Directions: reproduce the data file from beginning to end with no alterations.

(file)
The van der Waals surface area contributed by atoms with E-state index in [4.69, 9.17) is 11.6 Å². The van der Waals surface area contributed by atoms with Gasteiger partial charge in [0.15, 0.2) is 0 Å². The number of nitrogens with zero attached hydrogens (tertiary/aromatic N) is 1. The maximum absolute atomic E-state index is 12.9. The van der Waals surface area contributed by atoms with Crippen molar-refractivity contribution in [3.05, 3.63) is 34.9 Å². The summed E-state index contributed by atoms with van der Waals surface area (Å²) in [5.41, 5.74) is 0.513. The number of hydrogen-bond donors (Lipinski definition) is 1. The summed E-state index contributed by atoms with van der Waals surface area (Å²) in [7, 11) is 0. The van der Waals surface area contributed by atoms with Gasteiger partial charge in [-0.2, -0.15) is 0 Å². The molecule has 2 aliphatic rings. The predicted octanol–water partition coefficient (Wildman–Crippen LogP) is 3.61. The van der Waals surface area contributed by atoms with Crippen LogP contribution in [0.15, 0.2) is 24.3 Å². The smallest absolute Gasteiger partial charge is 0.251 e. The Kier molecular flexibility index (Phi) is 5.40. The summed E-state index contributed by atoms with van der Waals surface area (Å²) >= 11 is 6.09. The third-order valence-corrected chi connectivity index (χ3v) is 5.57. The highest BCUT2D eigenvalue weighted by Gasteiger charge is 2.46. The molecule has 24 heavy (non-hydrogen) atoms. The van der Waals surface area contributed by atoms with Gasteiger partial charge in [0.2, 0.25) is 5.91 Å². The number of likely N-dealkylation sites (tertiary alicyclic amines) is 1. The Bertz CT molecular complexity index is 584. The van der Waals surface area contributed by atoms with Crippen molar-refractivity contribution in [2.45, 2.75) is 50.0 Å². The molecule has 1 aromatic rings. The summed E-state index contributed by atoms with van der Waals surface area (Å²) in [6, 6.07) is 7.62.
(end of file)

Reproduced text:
The van der Waals surface area contributed by atoms with E-state index in [4.69, 9.17) is 11.6 Å². The van der Waals surface area contributed by atoms with Gasteiger partial charge in [0.15, 0.2) is 0 Å². The number of nitrogens with zero attached hydrogens (tertiary/aromatic N) is 1. The maximum absolute atomic E-state index is 12.9. The van der Waals surface area contributed by atoms with Crippen molar-refractivity contribution in [3.05, 3.63) is 34.9 Å². The summed E-state index contributed by atoms with van der Waals surface area (Å²) in [5.41, 5.74) is 0.513. The number of hydrogen-bond donors (Lipinski definition) is 1. The summed E-state index contributed by atoms with van der Waals surface area (Å²) in [7, 11) is 0. The van der Waals surface area contributed by atoms with Gasteiger partial charge in [-0.2, -0.15) is 0 Å². The molecule has 2 aliphatic rings. The predicted octanol–water partition coefficient (Wildman–Crippen LogP) is 3.61. The van der Waals surface area contributed by atoms with Crippen LogP contribution in [0.15, 0.2) is 24.3 Å². The smallest absolute Gasteiger partial charge is 0.251 e. The Kier molecular flexibility index (Phi) is 5.40. The summed E-state index contributed by atoms with van der Waals surface area (Å²) >= 11 is 6.09. The third-order valence-corrected chi connectivity index (χ3v) is 5.57. The highest BCUT2D eigenvalue weighted by Gasteiger charge is 2.46. The molecule has 24 heavy (non-hydrogen) atoms. The van der Waals surface area contributed by atoms with Gasteiger partial charge in [0.2, 0.25) is 5.91 Å². The number of likely N-dealkylation sites (tertiary alicyclic amines) is 1. The Bertz CT molecular complexity index is 584. The van der Waals surface area contributed by atoms with Crippen molar-refractivity contribution in [2.45, 2.75) is 50.0 Å². The molecule has 1 aromatic rings. The summed E-state index contributed by atoms with van der Waals surface area (Å²) in [6, 6.07) is 7.62.